Advanced Manufacturing Technology

Automation usually refers to the replacement of human work by machines. The word was first used by the Ford Motor Company in the 1940s to describe automatic handling and machine-feeding devices in their manufacturing processes. Advanced manufacturing technology (AMT) is a special instance of automation and usually refers to computer-based manufacturing technologies and support systems. Examples include computerized numerically controlled machine tools, computer-aided design, and computer-supported production control systems. There will be few, if any, manufacturing companies in the developed world that have not undertaken some investment in AMT.

Computer-based integrated technology (CIT) refers to higher levels of integration and comprises systems that cut across organizational functions. For example, enterprise resource planning (ERP) systems include a centralized database and sets of integrated software modules designed to manage all aspects of an organization’s work processes, including production control, customer billing, and human resources. Estimating the uptake of CIT is difficult. However, a survey in Australia, Japan, and the United Kingdom, published in 2002, found that approximately 33% to 40% of larger manufacturing companies (employing more than 250 people) were significant users of CIT. The same survey in Switzerland reported substantial use in around 60% of companies. The findings are similar for ERP systems. By the late 1990s, it was estimated that around 40% of large U.S. companies and 60% of small ones had deployed ERP systems. By 2004, the worldwide market for ERP systems was estimated to be around $79 billion per annum.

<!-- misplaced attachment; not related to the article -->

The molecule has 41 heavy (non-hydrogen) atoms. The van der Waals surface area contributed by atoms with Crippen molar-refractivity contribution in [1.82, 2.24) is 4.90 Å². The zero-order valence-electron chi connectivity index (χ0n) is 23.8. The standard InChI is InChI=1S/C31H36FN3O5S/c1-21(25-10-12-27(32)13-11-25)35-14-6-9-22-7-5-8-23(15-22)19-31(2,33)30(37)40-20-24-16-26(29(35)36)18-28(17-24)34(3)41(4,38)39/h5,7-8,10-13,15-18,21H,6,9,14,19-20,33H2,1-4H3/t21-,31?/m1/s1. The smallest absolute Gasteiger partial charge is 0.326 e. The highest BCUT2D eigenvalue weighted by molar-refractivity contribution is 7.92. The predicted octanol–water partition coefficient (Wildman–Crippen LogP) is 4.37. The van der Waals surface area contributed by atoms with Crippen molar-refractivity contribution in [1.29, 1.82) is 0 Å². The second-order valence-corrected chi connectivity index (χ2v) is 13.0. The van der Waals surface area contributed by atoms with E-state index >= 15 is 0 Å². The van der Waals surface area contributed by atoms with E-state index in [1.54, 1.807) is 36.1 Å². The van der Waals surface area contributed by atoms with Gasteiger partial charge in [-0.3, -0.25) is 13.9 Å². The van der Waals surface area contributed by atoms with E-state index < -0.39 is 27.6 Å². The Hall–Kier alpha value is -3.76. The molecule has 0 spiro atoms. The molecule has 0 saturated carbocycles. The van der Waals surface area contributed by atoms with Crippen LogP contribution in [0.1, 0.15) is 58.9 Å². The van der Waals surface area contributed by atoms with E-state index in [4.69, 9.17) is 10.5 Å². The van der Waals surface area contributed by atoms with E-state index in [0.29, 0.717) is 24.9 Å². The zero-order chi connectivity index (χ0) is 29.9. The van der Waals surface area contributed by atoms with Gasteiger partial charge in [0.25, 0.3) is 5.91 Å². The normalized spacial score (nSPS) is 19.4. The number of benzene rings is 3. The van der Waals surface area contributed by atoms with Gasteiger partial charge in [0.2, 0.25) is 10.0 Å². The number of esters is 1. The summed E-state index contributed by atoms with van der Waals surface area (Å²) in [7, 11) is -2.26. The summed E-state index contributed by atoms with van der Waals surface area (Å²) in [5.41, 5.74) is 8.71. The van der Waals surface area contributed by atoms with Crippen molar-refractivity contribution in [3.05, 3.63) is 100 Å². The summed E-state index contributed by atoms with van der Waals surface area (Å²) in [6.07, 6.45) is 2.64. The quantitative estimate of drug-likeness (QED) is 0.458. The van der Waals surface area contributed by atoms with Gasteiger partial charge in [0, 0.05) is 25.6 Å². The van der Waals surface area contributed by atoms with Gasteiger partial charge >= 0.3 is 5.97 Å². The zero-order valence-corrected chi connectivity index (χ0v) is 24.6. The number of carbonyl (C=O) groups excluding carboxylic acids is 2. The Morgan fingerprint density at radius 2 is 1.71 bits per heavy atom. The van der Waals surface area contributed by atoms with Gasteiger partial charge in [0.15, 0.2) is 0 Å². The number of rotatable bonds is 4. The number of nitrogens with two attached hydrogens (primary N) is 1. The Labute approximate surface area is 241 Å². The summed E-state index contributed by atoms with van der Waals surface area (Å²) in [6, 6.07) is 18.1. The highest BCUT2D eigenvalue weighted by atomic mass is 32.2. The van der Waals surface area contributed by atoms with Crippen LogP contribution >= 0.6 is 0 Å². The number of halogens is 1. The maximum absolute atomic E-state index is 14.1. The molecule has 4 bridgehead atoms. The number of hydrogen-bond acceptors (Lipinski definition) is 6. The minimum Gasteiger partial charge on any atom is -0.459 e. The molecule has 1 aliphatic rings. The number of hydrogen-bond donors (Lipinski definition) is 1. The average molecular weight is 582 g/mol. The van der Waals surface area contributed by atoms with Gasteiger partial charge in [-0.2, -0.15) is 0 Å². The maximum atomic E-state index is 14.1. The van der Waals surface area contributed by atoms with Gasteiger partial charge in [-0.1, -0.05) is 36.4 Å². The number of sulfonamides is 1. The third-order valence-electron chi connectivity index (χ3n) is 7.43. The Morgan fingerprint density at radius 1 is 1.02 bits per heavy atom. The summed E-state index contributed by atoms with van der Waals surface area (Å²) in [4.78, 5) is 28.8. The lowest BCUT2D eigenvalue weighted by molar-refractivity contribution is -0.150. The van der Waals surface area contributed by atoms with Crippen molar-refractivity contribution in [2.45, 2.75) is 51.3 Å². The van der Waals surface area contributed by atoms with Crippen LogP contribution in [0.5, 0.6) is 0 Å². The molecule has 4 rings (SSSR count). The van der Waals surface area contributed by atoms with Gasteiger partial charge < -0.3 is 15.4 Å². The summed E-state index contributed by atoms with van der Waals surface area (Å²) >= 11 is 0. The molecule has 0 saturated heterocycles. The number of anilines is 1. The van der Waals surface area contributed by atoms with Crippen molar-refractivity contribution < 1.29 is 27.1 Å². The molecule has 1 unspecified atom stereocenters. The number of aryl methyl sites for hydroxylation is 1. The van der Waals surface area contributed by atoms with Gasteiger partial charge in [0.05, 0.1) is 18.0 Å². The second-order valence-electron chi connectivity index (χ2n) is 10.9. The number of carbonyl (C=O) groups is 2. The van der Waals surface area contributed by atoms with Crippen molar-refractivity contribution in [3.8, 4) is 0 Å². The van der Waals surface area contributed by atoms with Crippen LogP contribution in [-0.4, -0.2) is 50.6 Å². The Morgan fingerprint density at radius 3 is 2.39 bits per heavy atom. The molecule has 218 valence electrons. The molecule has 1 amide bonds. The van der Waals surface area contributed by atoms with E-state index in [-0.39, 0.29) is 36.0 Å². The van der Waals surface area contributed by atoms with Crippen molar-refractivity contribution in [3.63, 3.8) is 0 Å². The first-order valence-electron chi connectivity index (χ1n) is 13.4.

Over the last decade, there has also been growing investment in systems to integrate activities between organizations, a good example being e-business systems that allow electronic ordering and billing through a supply chain and on the part of customers. By the year 2000 it was estimated that around 20% to 25% of companies in the United States, Canada, Europe, and Australia were trading online, although the proportional value of goods traded online was much lower (less than 10%). It is almost certainly the case that these amounts have grown and will continue to grow.

Motives and Impacts

Such investments are usually undertaken for a mix of motives. Machines may do the work more cheaply, more quickly, to a higher quality, with more repeatability, with reduced errors, and with reduced lead times. For these reasons, many companies have become enthusiastic adopters of such new technologies. They are also mindful that if they don’t innovate, their competitors might, thereby gaining a significant advantage in the marketplace. This can feed so-called fads and fashions, often vigorously supported by an active community of suppliers of equipment and expertise, including consultants.